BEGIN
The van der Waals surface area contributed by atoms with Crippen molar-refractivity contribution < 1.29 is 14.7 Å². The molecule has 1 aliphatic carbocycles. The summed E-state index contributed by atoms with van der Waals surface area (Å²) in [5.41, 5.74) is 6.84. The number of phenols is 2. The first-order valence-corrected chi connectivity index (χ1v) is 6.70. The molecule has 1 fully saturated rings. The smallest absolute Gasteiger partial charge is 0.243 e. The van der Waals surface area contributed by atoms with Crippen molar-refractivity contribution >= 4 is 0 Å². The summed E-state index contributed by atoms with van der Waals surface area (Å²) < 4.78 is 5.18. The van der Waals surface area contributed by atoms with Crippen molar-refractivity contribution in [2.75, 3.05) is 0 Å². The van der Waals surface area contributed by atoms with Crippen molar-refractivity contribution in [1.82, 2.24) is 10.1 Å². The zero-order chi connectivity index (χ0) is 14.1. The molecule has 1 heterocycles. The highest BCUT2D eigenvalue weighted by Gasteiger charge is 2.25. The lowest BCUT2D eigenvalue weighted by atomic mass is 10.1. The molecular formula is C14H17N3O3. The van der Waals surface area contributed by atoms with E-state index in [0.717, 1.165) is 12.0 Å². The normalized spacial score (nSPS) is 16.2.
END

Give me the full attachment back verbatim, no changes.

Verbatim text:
The van der Waals surface area contributed by atoms with Crippen molar-refractivity contribution < 1.29 is 14.7 Å². The molecule has 1 aliphatic carbocycles. The summed E-state index contributed by atoms with van der Waals surface area (Å²) in [5.41, 5.74) is 6.84. The number of phenols is 2. The first-order valence-corrected chi connectivity index (χ1v) is 6.70. The molecule has 1 fully saturated rings. The smallest absolute Gasteiger partial charge is 0.243 e. The van der Waals surface area contributed by atoms with Crippen molar-refractivity contribution >= 4 is 0 Å². The summed E-state index contributed by atoms with van der Waals surface area (Å²) < 4.78 is 5.18. The van der Waals surface area contributed by atoms with Crippen molar-refractivity contribution in [2.75, 3.05) is 0 Å². The van der Waals surface area contributed by atoms with Crippen molar-refractivity contribution in [1.82, 2.24) is 10.1 Å². The zero-order chi connectivity index (χ0) is 14.1. The molecule has 1 heterocycles. The highest BCUT2D eigenvalue weighted by Gasteiger charge is 2.25. The lowest BCUT2D eigenvalue weighted by atomic mass is 10.1. The molecular formula is C14H17N3O3. The van der Waals surface area contributed by atoms with E-state index in [0.717, 1.165) is 12.0 Å². The normalized spacial score (nSPS) is 16.2.